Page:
It all started innocently enough. University of Toronto professor Edward Schatz tweeted a question: “'Read the syllabus’ has become a mantra for course instructors, but what are the most important things #notonthesyllabus that students should know?”

It is a great question. Lots of students, particularly first-generation, international and neurodivergent ones, can find navigating the unspoken rules of university life daunting. Norms, practices, even words that everyone else seems to know about seem alien to you. One can try to make such things more explicit by actually putting them in the syllabus, but we’re at the point where far too much of those documents look as if they were written by the same folks who put together “Terms of Service” agreements for smartphones.

So, in the interest of contributing to this discourse, I tweeted the following:

Stepping back, my first mistake was deciding to create a Twitter account in 2009. Then many other mistakes followed. My most recent mistake was the phrasing of that tweet. But mistakes are the best way to learn, so let me take this opportunity to modify and extend my thoughts on this hornet’s nest of a subject.

First of all, the “ever” was way too strong. In some places, such as in England, Australia or Scandinavia, the norm is to use first names. Which is fine in those countries where that is the norm. Even in the United States, I should have clarified that one’s first email to a new professor should include the honorific. If the prof then says, “Call me by my first name!” then by all means do so.

The point I was trying to make was that being too familiar with your instructors in your initial interactions does not make the best first impression. Erring on the side of formality is always the safer signal to send. As Laura Portwood-Stacer explained a few years ago: “Whether or not you, as a student, actually respect your professor’s authority or position, it’s a good idea to act like you do.”

What was legitimately surprising in the responses to my tweet, however, was the claim that my suggestion was based on insecurity or a desire to preserve hierarchy in a social environment that should be more egalitarian; the fact that this accusation frequently emanated from folks with “Dr.” literally included in their Twitter handle provided that extra frisson of irony that the situation begged for.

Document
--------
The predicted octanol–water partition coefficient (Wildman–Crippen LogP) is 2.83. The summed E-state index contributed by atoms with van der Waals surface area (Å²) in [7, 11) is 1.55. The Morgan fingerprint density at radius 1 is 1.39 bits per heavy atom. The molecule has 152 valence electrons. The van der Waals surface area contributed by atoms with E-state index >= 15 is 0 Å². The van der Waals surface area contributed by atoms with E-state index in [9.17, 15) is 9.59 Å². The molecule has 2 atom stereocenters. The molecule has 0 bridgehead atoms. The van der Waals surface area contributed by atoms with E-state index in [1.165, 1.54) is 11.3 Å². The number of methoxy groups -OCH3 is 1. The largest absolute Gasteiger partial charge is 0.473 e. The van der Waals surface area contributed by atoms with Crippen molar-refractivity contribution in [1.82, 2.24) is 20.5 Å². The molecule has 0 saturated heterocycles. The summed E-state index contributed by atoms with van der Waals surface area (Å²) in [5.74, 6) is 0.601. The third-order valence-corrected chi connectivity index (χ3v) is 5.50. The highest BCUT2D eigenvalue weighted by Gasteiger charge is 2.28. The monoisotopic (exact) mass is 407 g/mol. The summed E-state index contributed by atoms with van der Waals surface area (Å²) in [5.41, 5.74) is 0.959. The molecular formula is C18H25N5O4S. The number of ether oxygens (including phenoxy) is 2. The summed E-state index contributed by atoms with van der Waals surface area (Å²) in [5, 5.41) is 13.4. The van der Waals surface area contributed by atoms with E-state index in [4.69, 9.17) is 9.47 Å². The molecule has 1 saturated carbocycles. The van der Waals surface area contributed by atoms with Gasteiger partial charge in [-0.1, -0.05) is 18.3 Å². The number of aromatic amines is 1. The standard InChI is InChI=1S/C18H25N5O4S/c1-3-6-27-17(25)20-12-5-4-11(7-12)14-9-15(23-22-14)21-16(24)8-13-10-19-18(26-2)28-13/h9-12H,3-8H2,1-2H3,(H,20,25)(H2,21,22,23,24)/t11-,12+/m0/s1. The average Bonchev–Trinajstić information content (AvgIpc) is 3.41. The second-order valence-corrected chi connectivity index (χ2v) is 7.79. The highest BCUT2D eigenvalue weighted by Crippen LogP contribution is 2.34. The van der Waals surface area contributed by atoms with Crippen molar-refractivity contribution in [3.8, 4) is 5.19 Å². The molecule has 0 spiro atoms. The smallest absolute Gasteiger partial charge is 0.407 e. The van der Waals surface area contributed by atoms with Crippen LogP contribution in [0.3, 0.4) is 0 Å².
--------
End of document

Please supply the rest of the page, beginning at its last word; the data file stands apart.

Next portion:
Sooo … let the rest of this column provide a deeper explanation for why I said what I said.

The truth is that I used to not care a whit about what my students called me. I attended a small liberal arts college as an undergraduate and then Stanford University as a graduate student. The ethos in both places was pretty casual; most professors encouraged the use of their first name. This was a practice I continued when I started teaching a quarter of a century ago.

And then I began talking about this practice with my female colleagues. And many of them articulated some version of this poem:

I have taught long enough to internalize the point that Harlan and many others have made. Even folks who wish to do away with academic honorifics, such as Tyler Cowen, acknowledge that “Title issues and gender issues intersect in tricky ways.” And so, while I do not punish students for calling me by my first name, neither do I encourage it. As time has passed, my graying visage has made the honorific the default opening for most of my students.

Lot of folks have contested this logic, arguing that the academic equivalent of common courtesy perpetuates hierarchy and power imbalances and whatnot. This response flummoxes me, because in academia, as in many other social systems, of course there is hierarchy and an imbalance of power. My role is to educate and mentor students, to make them intellectually (but not personally) uncomfortable at times, and then to grade them based on their intellectual growth. No amount of “keeping it casual” eliminates that fundamental bargain. Power imbalances are inherent in the system.

Pretending hierarchy does not exist does not erase it; it merely obscures it for the uninitiated. One advantage of formality is that it makes the rules of the game more explicit for those who might otherwise have difficulty parsing everything out — and, it should be noted, that confused category includes professors as well as students.

I respect that not all my colleagues might share this approach to the academy. That’s fair — this is not the worldview I had when I started my career. Obviously, there is room for disagreement. When those who prefer eliminating titles assume that dissenters must be insecure egomaniacs, however, that strikes me as the very opposite of the tolerance they so righteously and indignantly claim as their exclusive preserve.

So, my clarified advice to novices in the university: When first contacting your professors, begin by calling them “professor.” It’s the risk-averse play. In many settings the honorific will be set aside — but not always. And no matter what anyone tries to sell you, never forget that the academy is a hierarchy.